|This summer Cambridge Epigenetix has been joined by an intern, Will Bolton, a final year undergraduate studying biochemistry at Imperial College London. Here is Will’s blog of his experience.|
Whist working at Cambridge Epigenetix, I have performed an extensive literature search and review of recent epigenetic publications. My work focused on a number of cancer types as recommended by Dr Suman Shirodkar, Strategic Clinical Advisor. Recent research on these specific diseases indicates that there is great potential for methylation biomarkers to improve clinical outcomes through early diagnosis and so my aim was to map these findings.
I worked within the commercial team under the guidance of Dr Tiffany Morris. This is an exciting team composed of people from different scientific backgrounds such as bioinformatics and technology transfer. I also interacted with many other teams during my internship and thoroughly enjoyed learning from all of them. Jason Mellad, the CEO, is extremely passionate about the company and it was great to discuss with him the science and ambitions of the company.
My project required a systematic approach to identify publications from which useful information could be extracted. First, using Pubmed, an extensive number of search results was compiled. An initial review of these publications allowed me to identify the most relevant ones for further, more detailed analysis. Each remaining publication was ranked using a previously devised scoring test, which identified the reliability of the data and determined its relevance to Cambridge Epigenetix’s research goals. Using this methodology, exceptional papers were highlighted and significant results and clinical information were extracted. From this data, I compiled the results to present how the epigenetic landscape affects the clinical outcome of patients. Subsequently a discrete number of genes of particular interest were determined. This work resulted in the identification of a number of potential epigenetic biomarkers and their clinical relevance to the diseases in question.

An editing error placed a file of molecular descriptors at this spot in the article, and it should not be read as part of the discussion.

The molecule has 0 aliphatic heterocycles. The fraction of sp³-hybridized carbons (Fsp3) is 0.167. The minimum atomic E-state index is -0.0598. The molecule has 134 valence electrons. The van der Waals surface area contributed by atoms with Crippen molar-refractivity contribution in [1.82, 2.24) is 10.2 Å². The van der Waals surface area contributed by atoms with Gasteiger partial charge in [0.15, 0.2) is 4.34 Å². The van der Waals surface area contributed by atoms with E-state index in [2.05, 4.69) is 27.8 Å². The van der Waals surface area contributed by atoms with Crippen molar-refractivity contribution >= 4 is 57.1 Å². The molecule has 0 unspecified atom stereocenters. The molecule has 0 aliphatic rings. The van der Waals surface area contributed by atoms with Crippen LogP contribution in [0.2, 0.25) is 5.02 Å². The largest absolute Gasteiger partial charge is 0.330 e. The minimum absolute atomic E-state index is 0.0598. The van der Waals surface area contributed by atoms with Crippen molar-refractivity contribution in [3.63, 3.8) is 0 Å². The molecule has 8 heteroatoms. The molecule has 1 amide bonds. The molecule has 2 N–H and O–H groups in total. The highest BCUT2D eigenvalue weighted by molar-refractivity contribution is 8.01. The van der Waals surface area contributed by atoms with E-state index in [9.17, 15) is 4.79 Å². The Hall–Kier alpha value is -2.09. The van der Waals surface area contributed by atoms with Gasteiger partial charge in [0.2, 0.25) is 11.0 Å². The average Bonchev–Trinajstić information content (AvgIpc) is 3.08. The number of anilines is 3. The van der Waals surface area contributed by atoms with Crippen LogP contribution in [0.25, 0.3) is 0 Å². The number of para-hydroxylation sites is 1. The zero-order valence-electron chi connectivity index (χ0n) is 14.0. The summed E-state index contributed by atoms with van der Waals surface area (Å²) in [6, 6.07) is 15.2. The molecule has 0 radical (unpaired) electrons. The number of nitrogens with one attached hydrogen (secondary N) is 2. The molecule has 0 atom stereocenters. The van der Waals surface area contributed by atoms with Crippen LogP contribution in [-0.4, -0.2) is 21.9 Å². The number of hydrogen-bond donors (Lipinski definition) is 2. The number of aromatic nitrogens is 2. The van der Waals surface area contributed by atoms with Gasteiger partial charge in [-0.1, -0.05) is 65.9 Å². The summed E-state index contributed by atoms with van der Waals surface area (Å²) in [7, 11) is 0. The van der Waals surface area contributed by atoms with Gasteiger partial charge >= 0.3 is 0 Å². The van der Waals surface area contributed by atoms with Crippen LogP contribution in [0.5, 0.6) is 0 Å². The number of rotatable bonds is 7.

The type and location of methylation impacts gene expression and DNA structure. Therefore, changes in methylation during disease progression can have a large clinical effect. By identifying multiple potential candidate biomarkers, Cambridge Epigenetix can focus future research towards a more comprehensive understanding of the epigenetic landscape of diseases of interest.
After completing my project, I reviewed and refined the process, scoring methodology and presentation of results. These changes will enable subsequent literature reviews to be carried out in a more efficient manner and provide clear conclusions. Tiffany provided me with support throughout my project and said that my work has developed an excellent platform for the company to build on.
During my internship, I have also had the opportunity to experience Cambridge Epigenetix’s state-of-the-art laboratory and the amazing work that goes on behind the scenes to bring new technologies to life. After attending many meetings, discussing possible ventures and ongoing collaborations, I have enhanced my understanding of how innovative biotechnology companies operate, grow and remain competitive in a very dynamic field.
Cambridge Epigenetix has a very attractive future through using their cutting-edge platform technologies to progress their internal biomarker development programs and partnering with leading institutions and companies. They are also pioneering the field of epigenetic diagnosis from liquid biopsy (LQB) samples. These biomarkers will advance personalised medicine to greatly improve patient-specific treatment.
I have thoroughly enjoyed my time here; it has been great fun and I am very proud of the work I have produced and how it will help support Cambridge Epigenetix’s biomarker discovery programmes. My ambitions are to now finish my BSc in biochemistry, progress into postgraduate education and, ultimately, to work in the exciting field of biotechnology.